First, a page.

This is where my pedagogical interest in how to teach as well as what to teach meets the Hashtag Syllabus Project. Here I am suggesting a set of questions to push the project to move forward, onward and upward with its root grounded in physical presence and its efficacy deriving from its actual application to its recipient: aside from students within higher education environment with an instructor, who can be the recipient of these syllabi? What might be the demographic of them? How will this education be executed considering the different demographics of the recipient such as age, class, and race? Who will be the facilitator if any is needed? (i.e. parents, visiting volunteering instructors from neighboring educational environment, visiting volunteering peer group from college or non-profit educational collectives) What will their learning environment look like? (i.e. by oneself? A small interest group? Online? Offline? Hybrid?)

This is not to say that we need a non-profit organization to support the project. Yet, I suggest a D.I.Y. toolkit or perhaps an interactive website that contains hands-on directions of how to utilize the syllabi for those whose background is not based on academia in order to truly distribute the knowledge outside of academia and truly invite “anyone, irrespective of educational level or proficiency”(Williams) into the conversation. The toolkit should at least have a bite-size glossary of frequently used academic jargon and bite-size socio-political background issues contextualized in history, suggested discussion questions, and basic discussion-rules suggestions for constructive yet collective collaborative conversation.

Perhaps this will initiate regional meet up groups consisting of at least one volunteering facilitator who is in charge of the direction of the discussion. It is my hope that through this act of physicalizing this digital-based activism, the project and the movement gets to ground itself in physical community as well as virtual community. Even the Women’s Twentieth Century Club, a black women’s club founded in New Haven in 1900 as a part of African American’s self-education practice tradition, rooted itself in its physical location in New Haven (more information available via link). I strongly assume that without the physical location’s availability and without the periodic physical gatherings, the Women’s Twentieth Century Club would not have been as efficacious.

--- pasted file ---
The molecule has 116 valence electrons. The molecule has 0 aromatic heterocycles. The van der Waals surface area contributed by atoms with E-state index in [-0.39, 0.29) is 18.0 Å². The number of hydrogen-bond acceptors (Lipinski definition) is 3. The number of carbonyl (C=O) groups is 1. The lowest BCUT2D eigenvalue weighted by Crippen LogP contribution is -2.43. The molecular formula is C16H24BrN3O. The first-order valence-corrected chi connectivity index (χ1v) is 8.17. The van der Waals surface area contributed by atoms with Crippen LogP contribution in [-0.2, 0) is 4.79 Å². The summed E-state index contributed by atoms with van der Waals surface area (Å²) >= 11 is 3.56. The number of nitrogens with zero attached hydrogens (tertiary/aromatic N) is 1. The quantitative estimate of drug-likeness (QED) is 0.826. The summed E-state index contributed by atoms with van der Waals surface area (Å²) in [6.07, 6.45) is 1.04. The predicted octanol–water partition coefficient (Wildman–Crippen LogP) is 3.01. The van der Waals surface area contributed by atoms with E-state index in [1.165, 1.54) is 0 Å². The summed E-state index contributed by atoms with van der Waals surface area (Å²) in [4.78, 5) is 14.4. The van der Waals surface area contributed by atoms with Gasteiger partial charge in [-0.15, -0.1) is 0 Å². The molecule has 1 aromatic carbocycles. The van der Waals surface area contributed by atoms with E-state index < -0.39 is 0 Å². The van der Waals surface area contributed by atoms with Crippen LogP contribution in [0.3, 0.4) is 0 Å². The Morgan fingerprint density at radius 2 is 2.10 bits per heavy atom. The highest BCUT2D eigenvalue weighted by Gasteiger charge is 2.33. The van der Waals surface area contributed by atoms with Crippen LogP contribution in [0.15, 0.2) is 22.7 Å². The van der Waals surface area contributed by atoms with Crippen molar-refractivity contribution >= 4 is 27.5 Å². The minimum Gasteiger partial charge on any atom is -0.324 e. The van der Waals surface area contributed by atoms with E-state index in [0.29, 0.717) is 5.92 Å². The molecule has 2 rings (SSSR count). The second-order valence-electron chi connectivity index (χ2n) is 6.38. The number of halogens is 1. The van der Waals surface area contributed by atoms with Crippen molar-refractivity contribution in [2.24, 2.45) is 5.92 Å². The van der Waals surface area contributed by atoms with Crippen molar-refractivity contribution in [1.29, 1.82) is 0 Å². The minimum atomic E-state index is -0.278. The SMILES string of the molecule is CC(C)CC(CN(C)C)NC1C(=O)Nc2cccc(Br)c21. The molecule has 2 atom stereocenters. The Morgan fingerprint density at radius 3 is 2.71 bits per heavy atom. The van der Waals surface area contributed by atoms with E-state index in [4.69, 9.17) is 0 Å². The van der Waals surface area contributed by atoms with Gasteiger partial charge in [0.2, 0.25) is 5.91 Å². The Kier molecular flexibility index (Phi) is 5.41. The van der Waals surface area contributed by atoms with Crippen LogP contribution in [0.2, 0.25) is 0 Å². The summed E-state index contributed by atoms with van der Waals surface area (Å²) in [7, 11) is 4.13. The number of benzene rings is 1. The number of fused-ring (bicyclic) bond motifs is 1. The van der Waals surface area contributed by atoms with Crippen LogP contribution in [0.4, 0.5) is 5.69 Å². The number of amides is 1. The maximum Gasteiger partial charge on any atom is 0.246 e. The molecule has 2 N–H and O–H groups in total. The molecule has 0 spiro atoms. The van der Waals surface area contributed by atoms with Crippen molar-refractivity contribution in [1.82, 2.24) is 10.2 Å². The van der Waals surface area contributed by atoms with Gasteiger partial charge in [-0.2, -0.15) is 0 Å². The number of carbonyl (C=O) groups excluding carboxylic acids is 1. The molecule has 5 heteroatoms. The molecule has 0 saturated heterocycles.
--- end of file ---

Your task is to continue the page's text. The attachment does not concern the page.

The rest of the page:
I believe in revolution via education. However, revolution cannot and should not rely on the devoted charismatic activist-minded individuals or leader figures. It needs a system, structure, and medium to spread and bind the participants or future constituents together. And I believe focusing more on the actual distribution part of the Hashtag Syllabus Project will give a physical structure to the movement, hence a solid seeds of victory in our near future. #RevolutionViaEducation